Corfe Castle is a village on the Isle of Purbeck in Dorset. It gets its name from, you guessed it, a castle which sits on a hill overlooking the village.
Jennie and I live in Bournemouth for the majority of the year, and with it being so close, we’ve wanted to visit for a long time. Unfortunately, a lot of the attractive destinations in Dorset are only easily reachable by car.
We took a train to Wareham, and a bus which goes to down to Swanage, getting off at Corfe Castle. It didn’t cost too much because get this, if you’re under the age of nineteen, you receive a child’s ticket. And yes, while I’m older than nineteen, the bus driver didn’t think so. I didn’t take this as flirtation on his part, although I certainly could have done.
The village itself is so picturesque, it’s like a postcard. Grey cobbled streets, endearing little church, alluring shops and about fifty places to have a cream tea. To save money we took lunch with it and ate it on the hill next to the castle.
William the Conqueror enjoyed leisurely hunting in Forest of Purbeck, and decided he’d like to build a castle in the middle. The Castle was passed down through royalty, until Elizabeth I sold it in 1572. It was defended by Lady Mary Bankes twice during the English Civil War. She lost the second, and Parliament decided to slight it, hence why stone ruins is all that remains.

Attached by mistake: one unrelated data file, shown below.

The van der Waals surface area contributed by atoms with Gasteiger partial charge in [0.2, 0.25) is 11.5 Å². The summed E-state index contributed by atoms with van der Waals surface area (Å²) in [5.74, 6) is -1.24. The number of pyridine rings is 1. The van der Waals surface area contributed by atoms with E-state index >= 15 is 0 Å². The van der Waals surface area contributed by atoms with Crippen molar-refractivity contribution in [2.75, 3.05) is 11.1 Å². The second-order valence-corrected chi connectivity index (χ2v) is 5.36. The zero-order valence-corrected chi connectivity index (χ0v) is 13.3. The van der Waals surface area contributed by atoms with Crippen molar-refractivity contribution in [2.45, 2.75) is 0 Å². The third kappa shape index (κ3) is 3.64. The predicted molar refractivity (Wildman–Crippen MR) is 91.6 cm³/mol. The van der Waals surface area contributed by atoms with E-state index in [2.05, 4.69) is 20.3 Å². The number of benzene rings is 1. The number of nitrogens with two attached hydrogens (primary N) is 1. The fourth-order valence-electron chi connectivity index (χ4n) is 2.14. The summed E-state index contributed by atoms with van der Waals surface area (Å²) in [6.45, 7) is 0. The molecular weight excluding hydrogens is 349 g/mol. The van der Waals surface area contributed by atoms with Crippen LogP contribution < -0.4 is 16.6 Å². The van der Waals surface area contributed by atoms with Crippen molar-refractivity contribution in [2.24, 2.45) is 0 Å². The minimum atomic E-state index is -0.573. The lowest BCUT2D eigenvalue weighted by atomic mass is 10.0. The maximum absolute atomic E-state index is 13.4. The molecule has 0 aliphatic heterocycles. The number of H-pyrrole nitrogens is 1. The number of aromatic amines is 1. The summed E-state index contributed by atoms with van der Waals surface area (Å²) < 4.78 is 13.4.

The village and castle are said to be the inspiration for Kirrin Island and its castle, the setting for Enid Blyton’s Famous Five novels. There is a Blyton shop in the town square, but unfortunately it was closed on the day we visited.
My grandparents advised us to see the old railway station, we weren’t that excited but when we got there we were pleasantly surprised. The steam-trains are still in circulation and run through Wareham, Corfe Castle and Swanage. I don’t think I had ever seen a steam train before but it was pretty cool in a dorky train-enthusiast sort of way.
Corfe Castle is a quaint village and one definitely worth visiting if you’re in the Dorset/Devon area. “It’s like going back in time” is about as cliche as it gets for a travel blogger, but I can’t imagine this place has changed that much in the past hundred years or so. If I ever get to that part of the country again, I’d eagerly return, keen to press on down to Swanage too.